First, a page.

The other things that work swimmingly well are email reminders that get sent as the membership term expires. Our client wanted a sequence of 4 different messages that get sent 4 weeks before the expiration date, 7 days before the expiration, 1 week after the expiration date, and a "last chance" message 1 week before the end of the grace period. We built a new Scheduled Message module to handle this, basing the architecture on the algorithm recently added to an experimental Webform submodule. The cool thing about the way we implemented this, is that these messages get suppressed if the member renews. And we can send a "thank you for renewing" message as this is confirmed.
The membership module we fleshed out follows a similar architecture as the Drupal 7 membership_entity module. Memberships are the main entity, and can be active or expired. Memberships may be attached to multiple user accounts, and roles can be granted or revoked based on the status of a membership.
The "active" period of a membership is a separate entity, the "membership term". Each membership can have one active term, but any number of other terms in other states -- expired, expiring, renewed, pending, etc.
Many associations have a grace period -- a period of time where membership benefits are still active, but the term is effectively expired. And so this functionality is baked into the new membership_term module, with a corresponding "expiring" state.
The bulk of the work we did was all around managing what happens when a membership term expires, and gets renewed. For the first site, we set up rules that specify:
- When a member renews a membership_term that is "active" or "expiring", the effective dates of the new term are calculated from the expiration date of the old term. For example, if a term expires on July 20, 2017, any renewal that is done before that date or up until September 19 extends the valid membership to July 20, 2018.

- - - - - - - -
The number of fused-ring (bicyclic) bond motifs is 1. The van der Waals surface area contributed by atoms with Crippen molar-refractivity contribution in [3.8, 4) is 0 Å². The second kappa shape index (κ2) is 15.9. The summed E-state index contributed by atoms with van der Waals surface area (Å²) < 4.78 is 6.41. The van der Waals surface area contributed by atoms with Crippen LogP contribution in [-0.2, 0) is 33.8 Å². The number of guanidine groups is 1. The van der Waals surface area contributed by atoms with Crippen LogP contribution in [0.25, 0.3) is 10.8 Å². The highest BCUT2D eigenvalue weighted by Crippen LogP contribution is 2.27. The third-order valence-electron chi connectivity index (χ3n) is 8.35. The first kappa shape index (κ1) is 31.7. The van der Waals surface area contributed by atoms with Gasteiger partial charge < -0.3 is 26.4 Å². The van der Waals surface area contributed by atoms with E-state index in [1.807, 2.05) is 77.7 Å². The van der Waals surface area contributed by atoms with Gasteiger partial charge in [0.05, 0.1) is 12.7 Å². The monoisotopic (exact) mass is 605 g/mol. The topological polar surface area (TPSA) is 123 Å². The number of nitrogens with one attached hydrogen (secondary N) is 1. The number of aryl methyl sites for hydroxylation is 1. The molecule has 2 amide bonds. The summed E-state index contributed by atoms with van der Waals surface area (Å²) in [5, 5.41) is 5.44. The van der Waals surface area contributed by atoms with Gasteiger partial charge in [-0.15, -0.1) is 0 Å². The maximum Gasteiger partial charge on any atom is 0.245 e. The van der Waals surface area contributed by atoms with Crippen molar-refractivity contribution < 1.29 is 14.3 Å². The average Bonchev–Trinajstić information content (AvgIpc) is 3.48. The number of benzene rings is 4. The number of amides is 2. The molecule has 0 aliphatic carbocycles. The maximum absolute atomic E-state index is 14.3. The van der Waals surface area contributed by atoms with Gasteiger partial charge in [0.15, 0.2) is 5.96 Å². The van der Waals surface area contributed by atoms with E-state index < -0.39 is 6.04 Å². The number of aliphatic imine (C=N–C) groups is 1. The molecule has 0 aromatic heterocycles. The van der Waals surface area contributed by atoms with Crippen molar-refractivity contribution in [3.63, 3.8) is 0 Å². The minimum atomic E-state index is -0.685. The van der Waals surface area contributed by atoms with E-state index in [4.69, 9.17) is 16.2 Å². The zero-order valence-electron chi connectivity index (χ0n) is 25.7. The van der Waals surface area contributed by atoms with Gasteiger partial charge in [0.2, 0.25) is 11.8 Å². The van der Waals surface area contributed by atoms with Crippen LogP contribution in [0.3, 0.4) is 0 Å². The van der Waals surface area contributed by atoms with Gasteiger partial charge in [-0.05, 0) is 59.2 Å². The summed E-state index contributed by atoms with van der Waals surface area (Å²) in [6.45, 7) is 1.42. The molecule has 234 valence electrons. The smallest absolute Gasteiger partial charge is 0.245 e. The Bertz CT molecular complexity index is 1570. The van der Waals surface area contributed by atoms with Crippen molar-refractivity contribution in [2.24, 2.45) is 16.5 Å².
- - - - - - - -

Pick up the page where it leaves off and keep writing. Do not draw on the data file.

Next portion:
- When a new membership_term is added, the old one is set to the "renewed" state, suppressing all future email reminders associated with that term.
- When a member renews a membership_term that is expired, the new membership term starts on the date of purchase. (This assumes the member renews after the grace period, and has lost their membership privileges.)
- An administrator can edit the active dates, and/or the revoke date of any membership_term, and the scheduled message send dates will adjust accordingly.
Module development in Drupal 8
This was our first foray into building a complex module for Drupal 8, and I found it to be a great learning experience. It exposed us to a large part of the Drupal API, including:
- The plugin system - Creating plugins, plugin types
- Dependency Injection, specifying interfaces rather than objects to facilitate tests with mock objects
- The Event system
- Creating Services and using the container
- The state_machine module -- we still need to port to the newer "workflow" module that has been added to core
- The Queue API
Next up, hooking up self-registration and e-commerce.
If your organization needs a custom membership solution, let us know! We'd love to help...